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Nutrients. 2018 Oct 9;10(10). pii: E1465. doi: 10.3390/nu10101465.

Alignment of Supermarket Own Brand Foods' Front-of-Pack Nutrition Labelling with Measures of Nutritional Quality: An Australian Perspective.

Author information

1
School of Public Health, Curtin University, Kent Street, GPO Box U1987, Perth 6845, Western Australia, Australia. c.pulker@curtin.edu.au.
2
Telethon Kids Institute, The University of Western Australia, P.O. Box 855, West Perth 6872, Western Australia, Australia. gina.trapp@telethonkids.org.au.
3
School of Population and Global Health, The University of Western Australia, 35 Stirling Highway, Crawley 6009, Western Australia, Australia. gina.trapp@telethonkids.org.au.
4
School of Public Health, Curtin University, Kent Street, GPO Box U1987, Perth 6845, Western Australia, Australia. jane.scott@curtin.edu.au.
5
School of Public Health, Curtin University, Kent Street, GPO Box U1987, Perth 6845, Western Australia, Australia. c.pollard@curtin.edu.au.
6
East Metropolitan Health Service, Kirkman House, 20 Murray Street, East Perth 6004, Western Australia, Australia. c.pollard@curtin.edu.au.

Abstract

Two voluntary front-of-pack nutrition labels (FOPNL) are present in Australia: the government-led Health Star Ratings (HSR) and food industry-led Daily Intake Guide (DIG). Australia's two largest supermarkets are key supporters of HSR, pledging uptake on all supermarket own brand foods (SOBF). This study aimed to examine prevalence of FOPNL on SOBF, and alignment with patterns of nutritional quality. Photographic audits of all SOBF present in three large supermarkets were conducted in Perth, Western Australia, in 2017. Foods were classified as nutritious or nutrient-poor based on the Australian Guide to Healthy Eating (AGTHE), NOVA level of food processing, and HSR score. Most (81.5%) SOBF featured FOPNL, with only 55.1% displaying HSR. HSR was present on 69.2% of Coles, 54.0% of Woolworths, and none of IGA SOBF. Half (51.3%) of SOBF were classified as nutritious using the AGTHE, but using NOVA, 56.9% were ultra-processed foods. Nutrient-poor and ultra-processed SOBF were more likely than nutritious foods to include HSR, yet many of these foods achieved HSR scores of 2.5 stars or above, implying they were a healthy choice. Supermarkets have a powerful position in the Australian food system, and they could do more to support healthy food selection through responsible FOPNL.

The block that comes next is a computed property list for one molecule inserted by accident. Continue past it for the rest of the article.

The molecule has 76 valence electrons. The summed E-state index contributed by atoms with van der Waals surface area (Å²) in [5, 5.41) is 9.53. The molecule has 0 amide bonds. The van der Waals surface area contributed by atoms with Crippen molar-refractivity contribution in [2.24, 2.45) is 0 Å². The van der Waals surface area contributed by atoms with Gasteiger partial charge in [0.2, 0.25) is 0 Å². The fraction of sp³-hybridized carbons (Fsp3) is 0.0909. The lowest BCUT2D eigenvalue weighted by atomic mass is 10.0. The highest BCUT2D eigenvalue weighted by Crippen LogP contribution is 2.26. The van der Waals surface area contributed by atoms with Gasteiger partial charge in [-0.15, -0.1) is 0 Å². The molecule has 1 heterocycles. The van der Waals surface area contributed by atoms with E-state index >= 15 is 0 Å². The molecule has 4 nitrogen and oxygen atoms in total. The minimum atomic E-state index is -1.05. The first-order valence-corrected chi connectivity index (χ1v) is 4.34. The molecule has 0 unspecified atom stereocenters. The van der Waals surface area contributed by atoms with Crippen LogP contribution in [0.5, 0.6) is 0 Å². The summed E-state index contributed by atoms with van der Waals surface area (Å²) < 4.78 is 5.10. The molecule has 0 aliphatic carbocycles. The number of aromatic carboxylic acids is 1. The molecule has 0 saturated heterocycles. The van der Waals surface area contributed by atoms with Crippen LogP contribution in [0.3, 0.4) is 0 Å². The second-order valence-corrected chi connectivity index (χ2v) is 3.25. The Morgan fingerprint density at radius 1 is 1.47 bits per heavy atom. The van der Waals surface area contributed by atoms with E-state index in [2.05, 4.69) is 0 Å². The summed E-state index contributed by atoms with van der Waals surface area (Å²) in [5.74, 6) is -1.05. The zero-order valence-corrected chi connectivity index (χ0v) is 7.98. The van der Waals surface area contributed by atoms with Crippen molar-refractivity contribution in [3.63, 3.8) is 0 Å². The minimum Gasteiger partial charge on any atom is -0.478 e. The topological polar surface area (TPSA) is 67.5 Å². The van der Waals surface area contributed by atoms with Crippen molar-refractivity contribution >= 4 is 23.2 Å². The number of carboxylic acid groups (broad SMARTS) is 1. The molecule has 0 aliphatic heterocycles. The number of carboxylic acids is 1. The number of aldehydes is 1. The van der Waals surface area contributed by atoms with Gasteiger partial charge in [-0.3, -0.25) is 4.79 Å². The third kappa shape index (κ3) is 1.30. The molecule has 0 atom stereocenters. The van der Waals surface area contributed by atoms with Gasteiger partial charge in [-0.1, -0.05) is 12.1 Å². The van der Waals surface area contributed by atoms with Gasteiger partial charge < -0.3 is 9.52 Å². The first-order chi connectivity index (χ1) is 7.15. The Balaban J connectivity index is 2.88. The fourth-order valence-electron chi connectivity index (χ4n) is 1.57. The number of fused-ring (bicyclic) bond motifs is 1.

KEYWORDS:

Daily Intake Guide; Health Star Rating; front-of-pack label; nutrition; private label; supermarket; supermarket own brand

PMID:
30304807
PMCID:
PMC6213021
DOI:
10.3390/nu10101465
[Indexed for MEDLINE]
Free PMC Article

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